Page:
Russia Keeps Profiting from U.S. Reliance on RD-180 Rocket Engine
WASHINGTON -- The outcome of dueling versions of the National Defense Authorization Act could determine how much the U.S. lines Russia's pockets before what some lawmakers hope is a speedy transition to a domestically produced rocket engine.
The RD-180 engine is built by NPO Energomash, a manufacturer mostly owned by the Russian Federation. It's used in the Atlas V rocket, built by Lockheed Martin and Boeing's United Launch Alliance.
The House version of the NDAA approves all of the 18 requested engines. In the Senate, where there has been a lengthy battle over buying from Russia, the NDAA authorizes nine engines.
Either way, the Kremlin's defense industrial complex stands to gain a quarter billion to half a billion taxpayer dollars. Add that to the billion they've already made from RD-180 engine sales to the U.S. And add on top of that questions about how much is directly going to individuals sanctioned after Russia's invasion of Ukraine and occupation of Crimea.
In a December floor speech, McCain argued against a provision in the omnibus spending bill to lift the restrictions on the use of Russian-made rocket engines passed in the FY 2016 defense bill, calling it "the triumph of pork barrel parochialism."
The ban was included in the last NDAA, he noted, "because our nation should not rely on Russia to access space" and "because it is simply immoral to help subsidize Russia’s intervention in Ukraine and line the pockets of Putin’s gang of thugs who profit from the sale of Russian rocket engines."
McCain accused Sens. Richard Shelby (R-Ala.) and Dick Durbin (D-Ill.) of "secretly, non-transparently" working to overturn the restriction.
The ULA rockets are built in Alabama, and Boeing is headquartered in Illinois.
"The result will enable a monopolistic corporation to send potentially hundreds of millions of dollars to Vladimir Putin and his corrupt cronies and deepen America’s reliance on these thugs for our military’s access to space," McCain continued.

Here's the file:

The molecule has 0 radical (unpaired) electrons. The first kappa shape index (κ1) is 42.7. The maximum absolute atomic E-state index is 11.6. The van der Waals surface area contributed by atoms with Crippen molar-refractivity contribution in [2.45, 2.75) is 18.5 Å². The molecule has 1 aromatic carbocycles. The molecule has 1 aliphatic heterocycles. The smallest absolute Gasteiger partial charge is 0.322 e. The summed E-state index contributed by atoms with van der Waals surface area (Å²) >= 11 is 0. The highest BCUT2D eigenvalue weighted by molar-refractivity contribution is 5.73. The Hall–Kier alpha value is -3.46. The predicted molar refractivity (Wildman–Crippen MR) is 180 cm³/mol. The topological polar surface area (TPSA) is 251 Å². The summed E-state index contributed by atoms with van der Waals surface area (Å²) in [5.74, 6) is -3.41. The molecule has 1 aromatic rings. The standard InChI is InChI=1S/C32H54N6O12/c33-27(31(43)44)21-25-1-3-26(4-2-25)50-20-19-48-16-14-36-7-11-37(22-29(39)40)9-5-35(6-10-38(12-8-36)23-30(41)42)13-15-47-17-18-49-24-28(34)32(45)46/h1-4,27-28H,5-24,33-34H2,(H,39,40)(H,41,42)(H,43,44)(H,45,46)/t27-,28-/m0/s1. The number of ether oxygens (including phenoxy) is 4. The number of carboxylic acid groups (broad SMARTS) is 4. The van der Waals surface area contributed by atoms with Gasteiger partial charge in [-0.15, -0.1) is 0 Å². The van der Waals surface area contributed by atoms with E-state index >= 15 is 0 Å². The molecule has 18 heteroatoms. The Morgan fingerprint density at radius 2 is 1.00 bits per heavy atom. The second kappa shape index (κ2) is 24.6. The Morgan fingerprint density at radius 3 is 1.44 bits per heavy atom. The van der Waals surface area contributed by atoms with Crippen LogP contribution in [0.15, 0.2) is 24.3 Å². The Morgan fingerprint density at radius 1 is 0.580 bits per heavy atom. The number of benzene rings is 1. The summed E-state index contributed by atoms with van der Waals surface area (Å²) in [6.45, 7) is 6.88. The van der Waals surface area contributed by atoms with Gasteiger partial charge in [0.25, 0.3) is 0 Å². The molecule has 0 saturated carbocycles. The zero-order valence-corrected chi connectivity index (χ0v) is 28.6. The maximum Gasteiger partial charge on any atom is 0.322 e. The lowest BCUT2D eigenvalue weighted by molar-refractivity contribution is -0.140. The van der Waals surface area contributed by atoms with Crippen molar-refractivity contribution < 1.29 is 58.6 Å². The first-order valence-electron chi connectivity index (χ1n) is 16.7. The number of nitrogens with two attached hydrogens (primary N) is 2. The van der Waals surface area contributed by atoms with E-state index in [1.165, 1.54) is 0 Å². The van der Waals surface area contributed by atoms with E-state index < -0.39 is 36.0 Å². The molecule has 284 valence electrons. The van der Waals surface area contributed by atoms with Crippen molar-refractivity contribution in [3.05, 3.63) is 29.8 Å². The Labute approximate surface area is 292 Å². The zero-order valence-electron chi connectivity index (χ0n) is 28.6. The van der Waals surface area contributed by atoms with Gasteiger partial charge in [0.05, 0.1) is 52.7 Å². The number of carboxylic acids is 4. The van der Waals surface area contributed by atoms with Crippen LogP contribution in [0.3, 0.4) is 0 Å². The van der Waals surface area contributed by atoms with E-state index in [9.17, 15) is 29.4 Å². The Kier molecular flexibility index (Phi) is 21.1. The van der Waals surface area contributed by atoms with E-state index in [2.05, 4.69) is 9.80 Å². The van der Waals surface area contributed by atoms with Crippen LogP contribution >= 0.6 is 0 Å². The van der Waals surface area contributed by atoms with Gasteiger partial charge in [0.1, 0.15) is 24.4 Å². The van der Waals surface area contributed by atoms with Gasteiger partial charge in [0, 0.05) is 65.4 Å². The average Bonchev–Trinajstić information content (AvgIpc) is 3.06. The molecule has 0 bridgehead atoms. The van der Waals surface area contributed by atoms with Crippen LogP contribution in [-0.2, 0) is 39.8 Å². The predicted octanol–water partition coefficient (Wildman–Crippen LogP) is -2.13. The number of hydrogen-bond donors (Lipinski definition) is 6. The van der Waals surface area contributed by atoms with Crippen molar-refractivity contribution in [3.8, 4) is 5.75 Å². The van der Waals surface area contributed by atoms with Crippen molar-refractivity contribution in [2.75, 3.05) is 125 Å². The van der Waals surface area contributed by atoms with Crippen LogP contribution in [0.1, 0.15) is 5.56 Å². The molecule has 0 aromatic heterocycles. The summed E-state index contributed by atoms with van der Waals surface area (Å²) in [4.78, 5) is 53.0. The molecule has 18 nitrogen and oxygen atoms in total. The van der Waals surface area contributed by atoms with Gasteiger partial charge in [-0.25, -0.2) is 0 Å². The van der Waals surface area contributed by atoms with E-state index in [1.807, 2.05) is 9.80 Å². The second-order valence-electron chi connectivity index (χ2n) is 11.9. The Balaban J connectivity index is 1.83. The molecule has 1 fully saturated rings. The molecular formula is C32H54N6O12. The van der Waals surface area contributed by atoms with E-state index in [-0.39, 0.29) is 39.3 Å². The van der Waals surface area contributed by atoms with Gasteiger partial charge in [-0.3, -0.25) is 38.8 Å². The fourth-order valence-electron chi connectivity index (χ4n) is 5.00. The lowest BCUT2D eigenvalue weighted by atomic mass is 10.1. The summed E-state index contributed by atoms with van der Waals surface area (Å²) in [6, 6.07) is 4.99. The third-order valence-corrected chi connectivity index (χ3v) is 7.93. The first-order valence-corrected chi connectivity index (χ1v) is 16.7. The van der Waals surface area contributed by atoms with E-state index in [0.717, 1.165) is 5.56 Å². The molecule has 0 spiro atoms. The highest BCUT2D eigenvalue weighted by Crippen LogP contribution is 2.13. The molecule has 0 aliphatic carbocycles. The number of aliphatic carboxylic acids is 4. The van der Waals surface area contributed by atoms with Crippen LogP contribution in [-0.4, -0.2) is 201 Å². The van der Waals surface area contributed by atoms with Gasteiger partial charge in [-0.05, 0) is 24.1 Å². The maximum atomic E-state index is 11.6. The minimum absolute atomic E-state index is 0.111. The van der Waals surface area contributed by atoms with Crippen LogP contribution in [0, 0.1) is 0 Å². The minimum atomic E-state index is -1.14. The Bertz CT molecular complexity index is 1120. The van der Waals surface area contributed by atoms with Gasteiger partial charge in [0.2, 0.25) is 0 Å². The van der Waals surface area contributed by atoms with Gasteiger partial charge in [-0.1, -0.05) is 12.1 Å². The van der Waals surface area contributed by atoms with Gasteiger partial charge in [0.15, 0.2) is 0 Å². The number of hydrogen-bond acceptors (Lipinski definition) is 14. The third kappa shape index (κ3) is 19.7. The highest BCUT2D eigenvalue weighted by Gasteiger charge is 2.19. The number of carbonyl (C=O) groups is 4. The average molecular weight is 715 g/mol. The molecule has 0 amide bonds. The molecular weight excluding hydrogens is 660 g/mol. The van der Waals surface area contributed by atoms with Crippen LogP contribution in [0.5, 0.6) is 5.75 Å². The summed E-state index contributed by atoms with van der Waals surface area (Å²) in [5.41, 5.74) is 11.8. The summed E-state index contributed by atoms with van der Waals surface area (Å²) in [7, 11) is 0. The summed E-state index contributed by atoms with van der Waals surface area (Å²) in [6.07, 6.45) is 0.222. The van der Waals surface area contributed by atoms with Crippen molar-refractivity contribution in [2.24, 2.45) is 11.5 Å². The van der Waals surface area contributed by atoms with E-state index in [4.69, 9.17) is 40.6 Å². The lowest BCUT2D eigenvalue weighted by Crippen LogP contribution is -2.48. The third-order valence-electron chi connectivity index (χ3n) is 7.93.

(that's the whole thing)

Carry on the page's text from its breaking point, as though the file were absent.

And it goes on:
“This is outrageous. And it is shameful. And it is the height of hypocrisy, especially for my colleagues who claim to care about the plight of Ukraine and the need to punish Russia for its aggression. How can our government tell European governments that they need to hold the line on maintaining sanctions on Russia, which is far harder for them to do than us, when we are gutting our own policy in this way? How can we tell our French allies, in particular, that they should not sell Vladimir Putin amphibious assault ships, as we have, and then turn around and try to buy rocket engines from Putin’s cronies? Again, this is the height of hypocrisy."
McCain called it "nonsense" to assert that a domestically produced engine for defense space needs couldn't be finished before 2022.
Shelby and Durbin were successful in their omnibus gambit, with Shelby at the time deriding "the reckless restriction put on the use of the RD-180, which undermines our national security."
"This language directly addresses the concerns of our nation's military leaders who argue that there will be a multi-year gap in access to space for national security launches under current policy," Shelby said. "While I strongly believe that we should not be dependent upon any foreign power for access to space, it is far too risky to ban the RD-180 until we have a domestically-produced engine that has the same capabilities."
In January, McCain responded by introducing legislation to "repeal the provision permitting the use of rocket engines from the Russian Federation for the evolved expendable launch vehicle program." Sens. Joni Ernst (R-Iowa) and Claire McCaskill (D-Mo.) are co-sponsors.
The bill sits in McCain's Senate Armed Services Committee.
Durbin fired back at McCain in a February Wall Street Journal letter that "it will take at least five years before we have an American-made substitute rocket engine and... to prohibit the use of Russian rocket engines before then could endanger our national security."